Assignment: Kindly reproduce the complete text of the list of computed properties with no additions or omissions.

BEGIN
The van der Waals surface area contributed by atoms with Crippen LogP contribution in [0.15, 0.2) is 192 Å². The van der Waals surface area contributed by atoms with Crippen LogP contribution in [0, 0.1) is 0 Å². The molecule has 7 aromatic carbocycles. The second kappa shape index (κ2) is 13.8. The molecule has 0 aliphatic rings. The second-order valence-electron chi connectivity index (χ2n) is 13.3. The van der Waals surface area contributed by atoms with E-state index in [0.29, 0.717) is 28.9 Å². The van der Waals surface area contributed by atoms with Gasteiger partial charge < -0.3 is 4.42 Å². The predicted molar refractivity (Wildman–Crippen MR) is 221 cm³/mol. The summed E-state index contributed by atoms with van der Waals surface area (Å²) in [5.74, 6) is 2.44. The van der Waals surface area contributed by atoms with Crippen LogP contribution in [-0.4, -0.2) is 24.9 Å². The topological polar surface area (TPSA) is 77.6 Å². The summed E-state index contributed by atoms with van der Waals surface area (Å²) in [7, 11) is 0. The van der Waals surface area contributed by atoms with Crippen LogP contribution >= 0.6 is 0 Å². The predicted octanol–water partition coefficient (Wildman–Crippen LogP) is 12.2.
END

The van der Waals surface area contributed by atoms with Crippen LogP contribution in [0.15, 0.2) is 192 Å². The van der Waals surface area contributed by atoms with Crippen LogP contribution in [0, 0.1) is 0 Å². The molecule has 7 aromatic carbocycles. The second kappa shape index (κ2) is 13.8. The molecule has 0 aliphatic rings. The second-order valence-electron chi connectivity index (χ2n) is 13.3. The van der Waals surface area contributed by atoms with E-state index in [0.29, 0.717) is 28.9 Å². The van der Waals surface area contributed by atoms with Gasteiger partial charge < -0.3 is 4.42 Å². The predicted molar refractivity (Wildman–Crippen MR) is 221 cm³/mol. The summed E-state index contributed by atoms with van der Waals surface area (Å²) in [5.74, 6) is 2.44. The van der Waals surface area contributed by atoms with Crippen LogP contribution in [-0.4, -0.2) is 24.9 Å². The topological polar surface area (TPSA) is 77.6 Å². The summed E-state index contributed by atoms with van der Waals surface area (Å²) in [7, 11) is 0. The van der Waals surface area contributed by atoms with Crippen LogP contribution >= 0.6 is 0 Å². The predicted octanol–water partition coefficient (Wildman–Crippen LogP) is 12.2.